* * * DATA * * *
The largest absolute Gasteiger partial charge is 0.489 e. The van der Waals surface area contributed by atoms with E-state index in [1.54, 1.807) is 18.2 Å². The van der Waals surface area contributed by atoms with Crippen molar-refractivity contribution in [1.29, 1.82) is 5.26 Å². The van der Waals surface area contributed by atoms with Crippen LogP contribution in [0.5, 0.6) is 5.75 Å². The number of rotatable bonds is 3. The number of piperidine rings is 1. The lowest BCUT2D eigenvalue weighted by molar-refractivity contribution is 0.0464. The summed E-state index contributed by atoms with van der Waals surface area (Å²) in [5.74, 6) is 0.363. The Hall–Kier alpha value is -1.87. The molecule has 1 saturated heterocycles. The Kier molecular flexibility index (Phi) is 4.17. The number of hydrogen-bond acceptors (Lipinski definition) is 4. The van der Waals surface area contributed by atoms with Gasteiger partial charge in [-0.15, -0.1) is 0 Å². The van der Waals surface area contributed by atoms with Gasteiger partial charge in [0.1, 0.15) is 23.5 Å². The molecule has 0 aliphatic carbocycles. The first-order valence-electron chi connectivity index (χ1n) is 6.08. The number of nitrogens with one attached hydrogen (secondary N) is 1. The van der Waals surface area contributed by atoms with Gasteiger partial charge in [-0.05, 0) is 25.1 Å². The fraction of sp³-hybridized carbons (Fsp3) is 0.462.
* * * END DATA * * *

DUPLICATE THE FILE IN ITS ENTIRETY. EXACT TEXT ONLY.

The largest absolute Gasteiger partial charge is 0.489 e. The van der Waals surface area contributed by atoms with E-state index in [1.54, 1.807) is 18.2 Å². The van der Waals surface area contributed by atoms with Crippen molar-refractivity contribution in [1.29, 1.82) is 5.26 Å². The van der Waals surface area contributed by atoms with Crippen LogP contribution in [0.5, 0.6) is 5.75 Å². The number of rotatable bonds is 3. The number of piperidine rings is 1. The lowest BCUT2D eigenvalue weighted by molar-refractivity contribution is 0.0464. The summed E-state index contributed by atoms with van der Waals surface area (Å²) in [5.74, 6) is 0.363. The Hall–Kier alpha value is -1.87. The molecule has 1 saturated heterocycles. The Kier molecular flexibility index (Phi) is 4.17. The number of hydrogen-bond acceptors (Lipinski definition) is 4. The van der Waals surface area contributed by atoms with Gasteiger partial charge in [-0.15, -0.1) is 0 Å². The van der Waals surface area contributed by atoms with Gasteiger partial charge in [0.1, 0.15) is 23.5 Å². The molecule has 0 aliphatic carbocycles. The first-order valence-electron chi connectivity index (χ1n) is 6.08. The number of nitrogens with one attached hydrogen (secondary N) is 1. The van der Waals surface area contributed by atoms with Gasteiger partial charge in [-0.05, 0) is 25.1 Å². The fraction of sp³-hybridized carbons (Fsp3) is 0.462.